PLAINS TOWNSHIP, LUZERNE COUNTY (WBRE/WYOU) — Videos on social media of some brutal fights at the new Wilkes-Barre Area High School are sparking concern among parents.
Tuesday, one student was taken out in an ambulance. What seems to be the problem here? Eyewitness News spoke with some students and one of the principals as school was letting out Wednesday.
There are a few things at play here:
- The impact of isolation due to the pandemic on students’ behavior
- Social media
- Fights might not be necessarily happening more often now, they’re just all happening in the same building. Whereas before they were spread between three different high schools.
“My wife and I are definitely…we’re afraid for our son as well as other students,” one concerned parent told Eyewitness News over the phone.
The man on the phone said his son received multiple videos on Snapchat of fights inside the new Wilkes-Barre Area High School. He asked to remain anonymous to protect his son. These videos are all over social media and he’s not the only parent who’s alarmed.
“There’s a lot of parents posting on Facebook about the violence, the fights, the lack of supervision,” the parent on the phone said.
Administrators confirmed one student was taken to the hospital Tuesday after another student attacked her in the hallway.
“We spoke to the parent and that student is doing well today. The other — the student that did this is being disciplined to the max that we can do,” 10th-grade principal Patrick Peters said.
Peters says there’s been about 10 fights since the brand new high school opened in September. Around 3,000 students now attend Wilkes-Barre Area. They were previously divided between three different high schools and so were the fights according to Peters.
He says statistics show the number of fights are actually down. However, social media isn’t helping, and neither did the pandemic.
“Their social skills are lacking. They haven’t been with one another to discuss situations or how to approach one another. They’re going right to their phones and putting stuff out there, they’re putting it on video so that’s one of the main issues we’re trying to deal with right now,” Peters said.
Peters says the fights are happening among the lower classmen. He says these 9th graders were 7th graders the last time they were in school.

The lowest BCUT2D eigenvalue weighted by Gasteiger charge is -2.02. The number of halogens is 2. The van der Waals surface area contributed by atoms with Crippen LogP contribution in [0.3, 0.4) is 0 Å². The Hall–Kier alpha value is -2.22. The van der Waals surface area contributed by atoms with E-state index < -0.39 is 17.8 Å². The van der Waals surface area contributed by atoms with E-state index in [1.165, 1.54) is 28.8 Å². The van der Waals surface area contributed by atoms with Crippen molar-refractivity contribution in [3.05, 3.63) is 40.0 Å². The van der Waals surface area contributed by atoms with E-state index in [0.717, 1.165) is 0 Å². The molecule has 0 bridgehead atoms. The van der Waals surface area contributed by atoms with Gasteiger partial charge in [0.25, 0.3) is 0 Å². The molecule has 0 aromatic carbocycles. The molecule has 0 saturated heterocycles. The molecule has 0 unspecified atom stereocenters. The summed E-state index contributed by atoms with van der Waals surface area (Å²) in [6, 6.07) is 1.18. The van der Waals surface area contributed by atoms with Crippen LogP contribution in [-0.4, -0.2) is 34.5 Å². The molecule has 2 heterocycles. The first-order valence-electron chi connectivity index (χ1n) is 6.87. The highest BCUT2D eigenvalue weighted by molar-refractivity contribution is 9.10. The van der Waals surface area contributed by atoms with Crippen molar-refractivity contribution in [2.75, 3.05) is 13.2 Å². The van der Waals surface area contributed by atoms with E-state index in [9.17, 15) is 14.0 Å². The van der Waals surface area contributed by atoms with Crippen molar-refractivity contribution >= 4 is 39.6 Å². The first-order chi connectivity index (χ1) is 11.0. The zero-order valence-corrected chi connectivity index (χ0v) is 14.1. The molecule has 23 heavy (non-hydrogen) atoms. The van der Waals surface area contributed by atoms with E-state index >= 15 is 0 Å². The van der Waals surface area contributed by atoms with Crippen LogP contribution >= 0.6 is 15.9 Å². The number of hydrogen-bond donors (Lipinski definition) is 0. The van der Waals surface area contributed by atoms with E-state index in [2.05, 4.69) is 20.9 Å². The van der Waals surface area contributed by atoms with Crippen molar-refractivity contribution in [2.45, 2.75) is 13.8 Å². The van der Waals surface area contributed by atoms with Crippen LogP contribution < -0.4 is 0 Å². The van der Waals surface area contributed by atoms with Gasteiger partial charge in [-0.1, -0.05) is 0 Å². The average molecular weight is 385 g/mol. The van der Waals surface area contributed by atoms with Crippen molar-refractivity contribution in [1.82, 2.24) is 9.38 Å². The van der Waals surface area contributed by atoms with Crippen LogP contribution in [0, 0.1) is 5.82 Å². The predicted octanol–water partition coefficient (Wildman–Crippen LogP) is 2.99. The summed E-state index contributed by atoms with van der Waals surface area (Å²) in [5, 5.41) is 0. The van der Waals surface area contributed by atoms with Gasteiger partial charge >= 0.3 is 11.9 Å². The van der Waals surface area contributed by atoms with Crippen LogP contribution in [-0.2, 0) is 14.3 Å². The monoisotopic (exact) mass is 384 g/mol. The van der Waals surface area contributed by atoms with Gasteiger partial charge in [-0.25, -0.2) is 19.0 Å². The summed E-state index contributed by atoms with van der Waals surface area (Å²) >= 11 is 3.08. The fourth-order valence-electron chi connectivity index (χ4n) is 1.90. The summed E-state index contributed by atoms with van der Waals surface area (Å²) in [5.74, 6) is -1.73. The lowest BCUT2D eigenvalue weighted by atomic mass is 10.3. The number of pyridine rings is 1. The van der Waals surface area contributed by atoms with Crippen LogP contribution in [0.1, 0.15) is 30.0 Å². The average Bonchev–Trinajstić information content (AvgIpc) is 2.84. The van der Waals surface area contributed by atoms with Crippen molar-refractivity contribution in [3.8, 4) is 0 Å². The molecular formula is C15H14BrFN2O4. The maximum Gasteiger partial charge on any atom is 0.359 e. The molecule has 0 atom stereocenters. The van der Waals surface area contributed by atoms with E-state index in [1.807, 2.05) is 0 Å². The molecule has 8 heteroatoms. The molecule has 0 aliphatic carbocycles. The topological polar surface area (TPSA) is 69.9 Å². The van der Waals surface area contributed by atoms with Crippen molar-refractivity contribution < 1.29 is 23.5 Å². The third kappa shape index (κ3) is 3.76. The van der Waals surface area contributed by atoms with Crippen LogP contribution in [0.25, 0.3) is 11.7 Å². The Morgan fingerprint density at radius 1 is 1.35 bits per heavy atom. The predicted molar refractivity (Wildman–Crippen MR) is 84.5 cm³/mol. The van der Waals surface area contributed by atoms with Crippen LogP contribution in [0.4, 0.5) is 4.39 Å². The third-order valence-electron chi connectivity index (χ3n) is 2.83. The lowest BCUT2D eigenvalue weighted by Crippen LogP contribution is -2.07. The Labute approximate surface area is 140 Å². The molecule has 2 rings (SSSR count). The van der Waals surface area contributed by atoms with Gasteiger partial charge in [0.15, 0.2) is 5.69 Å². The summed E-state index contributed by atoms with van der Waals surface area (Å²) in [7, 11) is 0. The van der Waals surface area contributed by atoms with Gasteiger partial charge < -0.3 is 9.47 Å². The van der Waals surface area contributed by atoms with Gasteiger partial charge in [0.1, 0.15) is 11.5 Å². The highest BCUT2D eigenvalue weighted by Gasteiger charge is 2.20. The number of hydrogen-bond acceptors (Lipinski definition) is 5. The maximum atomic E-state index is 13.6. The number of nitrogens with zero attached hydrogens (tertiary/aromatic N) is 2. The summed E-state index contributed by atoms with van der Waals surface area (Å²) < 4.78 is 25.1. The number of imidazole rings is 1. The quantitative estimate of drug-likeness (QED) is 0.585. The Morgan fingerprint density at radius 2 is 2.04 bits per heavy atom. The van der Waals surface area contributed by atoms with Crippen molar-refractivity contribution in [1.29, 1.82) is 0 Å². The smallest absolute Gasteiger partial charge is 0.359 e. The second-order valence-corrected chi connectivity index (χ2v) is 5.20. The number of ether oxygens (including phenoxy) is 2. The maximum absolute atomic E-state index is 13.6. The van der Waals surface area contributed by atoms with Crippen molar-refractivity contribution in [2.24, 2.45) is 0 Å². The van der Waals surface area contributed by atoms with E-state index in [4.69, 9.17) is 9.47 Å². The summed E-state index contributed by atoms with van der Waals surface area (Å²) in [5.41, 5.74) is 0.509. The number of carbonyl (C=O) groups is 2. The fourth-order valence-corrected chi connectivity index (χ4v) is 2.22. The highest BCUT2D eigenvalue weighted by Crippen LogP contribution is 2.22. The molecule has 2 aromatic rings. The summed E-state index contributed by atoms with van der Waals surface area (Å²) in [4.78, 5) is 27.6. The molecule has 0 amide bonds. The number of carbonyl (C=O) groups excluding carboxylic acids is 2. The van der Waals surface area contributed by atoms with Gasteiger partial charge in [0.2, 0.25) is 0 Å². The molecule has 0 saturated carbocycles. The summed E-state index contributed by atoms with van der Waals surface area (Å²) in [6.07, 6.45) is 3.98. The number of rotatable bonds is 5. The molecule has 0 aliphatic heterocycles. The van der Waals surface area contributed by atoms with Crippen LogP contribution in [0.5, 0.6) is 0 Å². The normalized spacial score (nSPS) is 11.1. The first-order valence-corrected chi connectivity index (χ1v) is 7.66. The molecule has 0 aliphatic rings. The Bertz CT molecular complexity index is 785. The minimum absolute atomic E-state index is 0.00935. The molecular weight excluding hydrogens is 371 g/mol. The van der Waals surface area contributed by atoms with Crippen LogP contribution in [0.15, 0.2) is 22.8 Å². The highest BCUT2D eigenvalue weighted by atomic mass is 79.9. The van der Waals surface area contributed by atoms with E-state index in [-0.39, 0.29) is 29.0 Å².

“So again, they’re kind of behind socially, and their maturity. So that’s playing a part of it,” peters said.
“I just feel like there’s a lot of hostility and people are trying to establish dominance,” senior Anthony Nguyen said.
Eyewitness News talked to some upperclassmen who say they’re trying to set a good example for the younger students. Kaleb Spade says he recently broke up a fight, something he encourages other kids to do instead of pulling out their phones.
“I don’t think recording it should be an option. Like my friend said at first, social media is a big part of this…A lot of people just don’t agree with each other and that’s where everything starts because they don’t really agree and we as a new school, we’ve got to get along,” Spade said.
“I think recording fights…It’s like if I see a fight I’m going to try to break it up. I’m not going to try to record it or escalate it or anything because I don’t like seeing fights, I don’t like seeing people get hurt. At the end of the day, we’re all one. We all go to the same school, everybody goes through the same struggles just in a different way. If we just talk to one another I think everything could be resolved,” senior Rubens Glaude said.
Spade and his friends say the school does a pretty good job keeping them safe. They have cameras everywhere, a security team, metal detectors when they walk in the door and they search every student’s backpack when they walk in.
They say it’s up to the students to prevent fights before they start.